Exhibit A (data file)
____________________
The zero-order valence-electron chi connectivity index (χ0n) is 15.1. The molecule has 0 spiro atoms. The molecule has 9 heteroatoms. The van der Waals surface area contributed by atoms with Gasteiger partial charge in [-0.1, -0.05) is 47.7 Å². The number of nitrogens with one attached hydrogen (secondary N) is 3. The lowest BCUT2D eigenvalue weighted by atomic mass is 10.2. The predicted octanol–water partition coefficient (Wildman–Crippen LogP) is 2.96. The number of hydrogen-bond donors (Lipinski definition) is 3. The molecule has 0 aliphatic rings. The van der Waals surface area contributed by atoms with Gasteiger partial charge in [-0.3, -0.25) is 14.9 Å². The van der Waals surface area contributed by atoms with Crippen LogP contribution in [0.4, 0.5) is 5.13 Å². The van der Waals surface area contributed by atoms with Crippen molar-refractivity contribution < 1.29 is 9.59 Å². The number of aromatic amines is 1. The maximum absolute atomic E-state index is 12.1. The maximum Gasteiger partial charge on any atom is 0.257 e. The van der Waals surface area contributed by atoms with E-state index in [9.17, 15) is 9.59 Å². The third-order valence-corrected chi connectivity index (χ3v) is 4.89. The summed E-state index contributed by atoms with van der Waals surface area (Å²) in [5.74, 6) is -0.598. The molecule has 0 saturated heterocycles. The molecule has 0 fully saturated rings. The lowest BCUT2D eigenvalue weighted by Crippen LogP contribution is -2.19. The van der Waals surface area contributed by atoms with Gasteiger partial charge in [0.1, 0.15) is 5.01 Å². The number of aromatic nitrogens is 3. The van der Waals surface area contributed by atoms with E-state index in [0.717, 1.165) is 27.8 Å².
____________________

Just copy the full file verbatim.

The zero-order valence-electron chi connectivity index (χ0n) is 15.1. The molecule has 0 spiro atoms. The molecule has 9 heteroatoms. The van der Waals surface area contributed by atoms with Gasteiger partial charge in [-0.1, -0.05) is 47.7 Å². The number of nitrogens with one attached hydrogen (secondary N) is 3. The lowest BCUT2D eigenvalue weighted by atomic mass is 10.2. The predicted octanol–water partition coefficient (Wildman–Crippen LogP) is 2.96. The number of hydrogen-bond donors (Lipinski definition) is 3. The molecule has 0 aliphatic rings. The van der Waals surface area contributed by atoms with Gasteiger partial charge in [-0.3, -0.25) is 14.9 Å². The van der Waals surface area contributed by atoms with Crippen LogP contribution in [0.4, 0.5) is 5.13 Å². The van der Waals surface area contributed by atoms with Crippen molar-refractivity contribution < 1.29 is 9.59 Å². The number of aromatic amines is 1. The maximum absolute atomic E-state index is 12.1. The maximum Gasteiger partial charge on any atom is 0.257 e. The van der Waals surface area contributed by atoms with E-state index in [9.17, 15) is 9.59 Å². The third-order valence-corrected chi connectivity index (χ3v) is 4.89. The summed E-state index contributed by atoms with van der Waals surface area (Å²) in [5.74, 6) is -0.598. The molecule has 0 saturated heterocycles. The molecule has 0 fully saturated rings. The lowest BCUT2D eigenvalue weighted by Crippen LogP contribution is -2.19. The van der Waals surface area contributed by atoms with Gasteiger partial charge in [0.1, 0.15) is 5.01 Å². The number of aromatic nitrogens is 3. The van der Waals surface area contributed by atoms with E-state index in [0.717, 1.165) is 27.8 Å².